One play is all it takes

One of my favorite former clients to watch was Curtis “The Hit Man” Buckley, a true special teams assassin. I learned about Curtis in 1992 while talking to Jerry Angelo, at the time the personnel director of the Bucs and now the current Bears general manager. We were discussing a few of my new clients when Jerry said, “Jack, you need to take a look at this safety at Texas A&M-Commerce. When I walked into the stadium, it sounded like bombs were going off. This Buckley kid was blasting people on special teams and on defense. I don’t think he’ll make it as a safety, but he might have a shot as a special teams player.”

So I took Jerry’s advice and painstakingly tracked downed Curtis after the season. This was before every college kid had a cell phone, so finding him wasn’t easy. After a few weeks, I finally met him at a mall in a small Texas town. I brought a contract and he happily signed it, and all he asked me was to loan him $50 so he could eat for the next month. I gave him $200. He never asked me for another thing -- no loans, no training, no phone, nothing. He was old, old school.

There was no all-star game or Combine invitation for Curtis, and only a few people showed up for his college pro day. He ran an unimpressive 4.78 in the 40. Now I’m starting to wonder, “What in the hell was Angelo thinking?” The draft came and went with no calls. A few days later, Angelo and the Bucs finally signed him as their last undrafted free agent.

A few weeks before the start of camp, I called Jerry to check on my guys. He told me that Buckley wasn’t fast, wasn’t big and was struggling to learn the safety spot and that he would probably be cut before camp even started. I pleaded with Jerry to give Curtis at least two preseason games and reminded him why he originally recommended Curtis to me: special teams. Jerry agreed to give him a few more weeks.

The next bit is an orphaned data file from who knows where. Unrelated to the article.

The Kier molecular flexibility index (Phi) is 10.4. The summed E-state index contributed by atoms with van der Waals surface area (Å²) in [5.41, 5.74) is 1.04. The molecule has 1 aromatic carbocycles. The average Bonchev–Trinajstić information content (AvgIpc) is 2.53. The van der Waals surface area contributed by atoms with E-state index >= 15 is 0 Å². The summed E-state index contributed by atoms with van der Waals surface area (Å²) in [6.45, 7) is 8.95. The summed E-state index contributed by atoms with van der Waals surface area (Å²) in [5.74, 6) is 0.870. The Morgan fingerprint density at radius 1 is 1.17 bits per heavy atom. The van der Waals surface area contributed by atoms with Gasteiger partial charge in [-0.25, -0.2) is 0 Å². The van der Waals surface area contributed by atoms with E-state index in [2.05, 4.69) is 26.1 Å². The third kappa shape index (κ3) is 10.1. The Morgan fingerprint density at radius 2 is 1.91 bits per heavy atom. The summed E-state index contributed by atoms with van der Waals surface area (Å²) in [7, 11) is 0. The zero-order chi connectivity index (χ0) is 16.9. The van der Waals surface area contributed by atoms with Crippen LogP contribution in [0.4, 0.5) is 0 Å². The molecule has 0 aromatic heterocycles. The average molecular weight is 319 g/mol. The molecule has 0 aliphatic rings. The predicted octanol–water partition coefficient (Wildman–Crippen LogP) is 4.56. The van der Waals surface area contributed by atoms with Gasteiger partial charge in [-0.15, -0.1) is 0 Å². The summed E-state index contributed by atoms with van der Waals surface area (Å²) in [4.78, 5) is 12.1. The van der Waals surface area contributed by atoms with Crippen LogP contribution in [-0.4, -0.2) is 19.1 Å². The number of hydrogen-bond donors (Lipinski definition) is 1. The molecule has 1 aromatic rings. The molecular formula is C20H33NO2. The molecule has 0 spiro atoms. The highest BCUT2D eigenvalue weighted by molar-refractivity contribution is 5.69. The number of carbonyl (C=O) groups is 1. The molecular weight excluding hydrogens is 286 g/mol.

What happened next is the reason Curtis made the Bucs. During a live intra-squad scrimmage, he was lined up as a gunner (the tackler farthest to the outside) on the punt team with two defenders in his face trying to prevent him from getting down field. Standing five yards away on the sideline were head coach Sam Wyche, GM Rich McKay and Angelo. The three decision-makers were chatting and watching the practice when Cutis did something that blew all three away. When the ball was snapped and the defenders tried jamming him at the line, Curtis did a somersault between and over top of them, landed on his butt, picked himself off the ground and ran down the field to make the tackle. Sam’s jaw was on the ground. Rich and Jerry looked at each other in amazement as Sam asked Jerry, “Who the hell is that kid?”

That was the moment, the one play, when Sam fell in love with Curtis and the brass witnessed something they had never seen before.

That play led to Curtis getting some prominent reps on special teams. While lining up for the opening preseason kickoff, he again did something unusual for a rookie. He started to ignite the crowd by waving his arms and then performed a back-flip, which fired up the crowd even more. He then blasted his way down field, made the tackle and then did a front flip. This might be the kind of thing some coaches would cut a guy for, but it ingratiated Curtis to Sam and launched a four-year love affair with Bucs fans.

Curtis went on to be a legendary NFL special teams player for seven years. His antics were such that he’s still a special teams coach’s best tale. I’ll share more Curtis Buckley stories over the next few days.

I once had a player who was cut by Bill Parcells. His personnel director told me, “Jack, with Bill and a lot of head coaches, it can be one thing, one play, that makes or breaks a player’s chances.”

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